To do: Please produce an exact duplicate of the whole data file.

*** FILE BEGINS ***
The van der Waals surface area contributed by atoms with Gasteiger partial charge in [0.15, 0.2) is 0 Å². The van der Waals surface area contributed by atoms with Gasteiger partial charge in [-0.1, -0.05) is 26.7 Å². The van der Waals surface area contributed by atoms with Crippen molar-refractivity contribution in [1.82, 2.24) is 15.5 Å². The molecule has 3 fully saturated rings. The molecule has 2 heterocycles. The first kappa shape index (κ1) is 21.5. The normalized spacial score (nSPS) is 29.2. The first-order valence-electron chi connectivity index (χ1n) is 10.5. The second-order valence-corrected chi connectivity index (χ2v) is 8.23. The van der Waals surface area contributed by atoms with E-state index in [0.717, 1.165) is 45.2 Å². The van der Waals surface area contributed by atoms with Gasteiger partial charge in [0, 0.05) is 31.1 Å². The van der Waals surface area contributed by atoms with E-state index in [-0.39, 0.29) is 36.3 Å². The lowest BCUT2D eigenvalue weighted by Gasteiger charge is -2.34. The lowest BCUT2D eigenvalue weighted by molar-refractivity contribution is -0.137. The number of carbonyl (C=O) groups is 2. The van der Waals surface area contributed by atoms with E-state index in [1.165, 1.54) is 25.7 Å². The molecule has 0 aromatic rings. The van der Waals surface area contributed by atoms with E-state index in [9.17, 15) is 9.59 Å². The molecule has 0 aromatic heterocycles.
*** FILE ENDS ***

The van der Waals surface area contributed by atoms with Gasteiger partial charge in [0.15, 0.2) is 0 Å². The van der Waals surface area contributed by atoms with Gasteiger partial charge in [-0.1, -0.05) is 26.7 Å². The van der Waals surface area contributed by atoms with Crippen molar-refractivity contribution in [1.82, 2.24) is 15.5 Å². The molecule has 3 fully saturated rings. The molecule has 2 heterocycles. The first kappa shape index (κ1) is 21.5. The normalized spacial score (nSPS) is 29.2. The first-order valence-electron chi connectivity index (χ1n) is 10.5. The second-order valence-corrected chi connectivity index (χ2v) is 8.23. The van der Waals surface area contributed by atoms with E-state index in [0.717, 1.165) is 45.2 Å². The van der Waals surface area contributed by atoms with Gasteiger partial charge in [0, 0.05) is 31.1 Å². The van der Waals surface area contributed by atoms with E-state index in [-0.39, 0.29) is 36.3 Å². The lowest BCUT2D eigenvalue weighted by Gasteiger charge is -2.34. The lowest BCUT2D eigenvalue weighted by molar-refractivity contribution is -0.137. The number of carbonyl (C=O) groups is 2. The van der Waals surface area contributed by atoms with E-state index in [1.165, 1.54) is 25.7 Å². The molecule has 0 aromatic rings. The van der Waals surface area contributed by atoms with E-state index in [9.17, 15) is 9.59 Å². The molecule has 0 aromatic heterocycles.